Stereotype threat refers to the risk of confirming negative stereotypes about an individual’s racial, ethnic, gender, or cultural group which can create high cognitive load and reduce academic focus and performance. The term was coined by the researchers Claude Steele and Joshua Aronson. Steele notes that “persistence in an endeavor is sustained by a faith that one will be viewed as an individual and be included in important relationships. Negative stereotypes erode this trust, and thus reduce the likelihood of scholastic success.” When students are uncertain about whether they belong in the classroom, they are watching for cues in the environment that signal whether or not they are welcome there, and may also be concerned about confirming a negative stereotype about their group. This hyper-vigilance and extra stress uses up cognitive resources that are essential for learning, which can affect their performance and discourage them from building valuable relationships.

Students who are confident they belong in a learning community and feel valued by their teachers and peers are able to engage more fully in the classroom. With that sense of belonging, they are more likely to participate fully in discussion, build important relationships, be open to feedback and are more likely to persevere in the face of difficulty.

In order to confront the issue of stereotype threat in the classroom, we must educate ourselves on our own implicit biases, embedded attitudes or stereotypes we have towards various groups of people. The Harvard Implicit Association Test (IAT) measures attitudes and beliefs that people may be unwilling or unable to acknowledge on a conscious level. The IAT measures an individual’s personal associations with respect to concepts such as race or gender. 

Reflecting upon the assumptions that we make as instructors, often due to implicit bias, is a challenging task, because so many of our assumptions seem like “common sense.” As Stephen Brookfield writes, “we have to investigate where our common sense assumptions come from. Many are in the air of the professional culture we’ve grown up in, accepted uncritically because colleagues, textbooks, and experts have told us this is how teaching works.” Examining our assumptions helps shed light on what we think we know about our students and their ability to learn in our classroom spaces.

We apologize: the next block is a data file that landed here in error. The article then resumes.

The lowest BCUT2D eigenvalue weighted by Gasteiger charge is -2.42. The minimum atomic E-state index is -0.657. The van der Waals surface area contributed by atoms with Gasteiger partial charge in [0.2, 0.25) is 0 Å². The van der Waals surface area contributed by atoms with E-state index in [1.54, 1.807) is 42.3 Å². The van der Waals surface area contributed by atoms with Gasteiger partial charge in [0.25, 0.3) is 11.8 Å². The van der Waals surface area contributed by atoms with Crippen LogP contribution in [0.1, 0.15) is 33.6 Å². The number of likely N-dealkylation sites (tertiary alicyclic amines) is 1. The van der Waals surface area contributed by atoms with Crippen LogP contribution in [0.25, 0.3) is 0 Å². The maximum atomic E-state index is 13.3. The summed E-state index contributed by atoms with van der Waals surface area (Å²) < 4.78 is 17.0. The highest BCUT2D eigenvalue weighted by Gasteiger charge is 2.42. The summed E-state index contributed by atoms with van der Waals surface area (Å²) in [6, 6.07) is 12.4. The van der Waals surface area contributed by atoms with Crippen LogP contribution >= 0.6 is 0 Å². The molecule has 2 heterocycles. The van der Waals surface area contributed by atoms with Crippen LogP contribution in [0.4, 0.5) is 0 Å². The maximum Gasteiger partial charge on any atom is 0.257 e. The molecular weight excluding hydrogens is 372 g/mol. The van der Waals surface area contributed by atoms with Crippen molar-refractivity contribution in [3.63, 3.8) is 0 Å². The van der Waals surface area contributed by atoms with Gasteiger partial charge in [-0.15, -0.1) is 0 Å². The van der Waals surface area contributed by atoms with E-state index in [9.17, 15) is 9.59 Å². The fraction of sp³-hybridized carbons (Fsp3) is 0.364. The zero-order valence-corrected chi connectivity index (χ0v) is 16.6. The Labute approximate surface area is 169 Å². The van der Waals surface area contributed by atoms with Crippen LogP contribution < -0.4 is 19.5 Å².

Further Reading & Resources:

​ Beasley, M.A., Fischer, M.J. “Why they leave: the impact of stereotype threat on the attrition of women and minorities from science, math and engineering majors.” Soc Psychol Educ. 2012; 15, 427–448 

​ Cheryan S, Plaut VC, Davies PG, Steele CM. “Ambient belonging: how stereotypical cues impact gender participation in computer science.” J Pers Soc Psychol. 2009; 97(6)

​ Dennehy TC, Ben‐Zeev A, Tanigawa N. ‘Be prepared’: An implemental mindset for alleviating social‐identity threat. British Journal of Social Psychology. 2014;53(3):585- 594.

​ Shnabel N, Purdie-Vaughns V, Cook JE, Garcia J, Cohen GL. “Demystifying values affirmation interventions writing about social belonging is a key to buffering against identity threat.” Personality and Social Psychology Bulletin. 2013;39(5):663-676.

​ Steele, C.M., Aronson J. "Stereotype threat and the intellectual test performance of African Americans". Journal of Personality and Social Psychology. 1995; 69 (5): 797–811

​ Walton, G.M. & Cohen, G.L. “A Brief Social-Belonging Intervention Improves Academic and Health Outcomes of Minority Students.” Science. 2011; 331 (6023): 1447-1451.